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Irene W. Pennington Planetarium

The Sky Tonight Update: March 20, March Equinox

20 Mar 2017, 16:03 UTC
The Sky Tonight Update: March 20, March Equinox
(200 words excerpt, click title or image to see full post)

This March 20, the March equinox occurs at 10:29 UTC. The Sun will shine directly on the equator and there will be nearly equal amounts of day and night throughout the world. This is also the first day of spring (vernal equinox) in the Northern Hemisphere and the first day of fall (autumnal equinox) in the Southern Hemisphere.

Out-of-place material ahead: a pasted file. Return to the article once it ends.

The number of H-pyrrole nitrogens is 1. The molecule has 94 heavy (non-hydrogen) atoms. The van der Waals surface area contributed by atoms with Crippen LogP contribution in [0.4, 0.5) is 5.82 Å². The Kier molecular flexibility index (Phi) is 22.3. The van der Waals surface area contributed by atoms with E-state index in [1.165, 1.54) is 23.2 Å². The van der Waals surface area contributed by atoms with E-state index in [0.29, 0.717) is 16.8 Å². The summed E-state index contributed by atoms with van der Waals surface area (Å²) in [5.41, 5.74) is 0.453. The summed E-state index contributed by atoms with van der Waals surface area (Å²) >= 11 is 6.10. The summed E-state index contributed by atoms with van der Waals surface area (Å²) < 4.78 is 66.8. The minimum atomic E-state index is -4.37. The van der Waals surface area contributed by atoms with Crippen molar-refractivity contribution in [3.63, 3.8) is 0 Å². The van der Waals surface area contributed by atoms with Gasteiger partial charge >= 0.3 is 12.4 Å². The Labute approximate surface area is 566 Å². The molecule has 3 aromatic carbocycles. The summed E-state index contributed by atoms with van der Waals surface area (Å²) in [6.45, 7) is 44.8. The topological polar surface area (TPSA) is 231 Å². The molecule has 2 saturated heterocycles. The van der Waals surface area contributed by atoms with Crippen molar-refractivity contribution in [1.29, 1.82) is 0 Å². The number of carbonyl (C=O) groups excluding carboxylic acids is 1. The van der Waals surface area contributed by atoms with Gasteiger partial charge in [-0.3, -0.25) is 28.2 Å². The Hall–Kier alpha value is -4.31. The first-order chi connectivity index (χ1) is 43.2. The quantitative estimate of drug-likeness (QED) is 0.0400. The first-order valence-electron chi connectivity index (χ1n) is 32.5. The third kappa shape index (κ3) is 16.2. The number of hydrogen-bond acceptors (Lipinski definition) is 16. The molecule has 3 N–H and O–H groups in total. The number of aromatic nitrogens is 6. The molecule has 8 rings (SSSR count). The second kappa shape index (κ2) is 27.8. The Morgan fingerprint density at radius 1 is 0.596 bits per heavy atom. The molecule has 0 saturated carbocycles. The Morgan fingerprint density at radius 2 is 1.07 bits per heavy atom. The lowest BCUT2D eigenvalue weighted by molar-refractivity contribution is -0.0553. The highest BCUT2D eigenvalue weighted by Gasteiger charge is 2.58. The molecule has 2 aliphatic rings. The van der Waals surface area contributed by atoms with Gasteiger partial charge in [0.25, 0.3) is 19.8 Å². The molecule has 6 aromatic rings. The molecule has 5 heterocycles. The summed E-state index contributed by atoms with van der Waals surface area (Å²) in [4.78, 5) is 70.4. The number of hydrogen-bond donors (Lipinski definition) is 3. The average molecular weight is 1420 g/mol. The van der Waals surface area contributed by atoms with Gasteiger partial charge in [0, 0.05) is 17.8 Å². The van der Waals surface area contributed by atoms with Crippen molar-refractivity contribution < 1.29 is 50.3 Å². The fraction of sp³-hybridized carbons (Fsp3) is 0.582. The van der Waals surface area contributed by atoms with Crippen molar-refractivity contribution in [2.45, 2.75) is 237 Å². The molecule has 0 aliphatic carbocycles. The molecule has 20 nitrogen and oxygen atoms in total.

The March equinox marks the moment the Sun crosses the celestial equator – the imaginary line in the sky above the Earth’s equator – from south to north. This happens on March 19, 20, or 21 every year.
Why is it called an Equinox?

On the equinox, night and day are nearly the same length–12 hours–all over the world. This is the reason it’s called an “equinox”, derived from Latin, meaning “equal night.” However, in reality, equinoxes don’t have exactly 12 hours of daylight.

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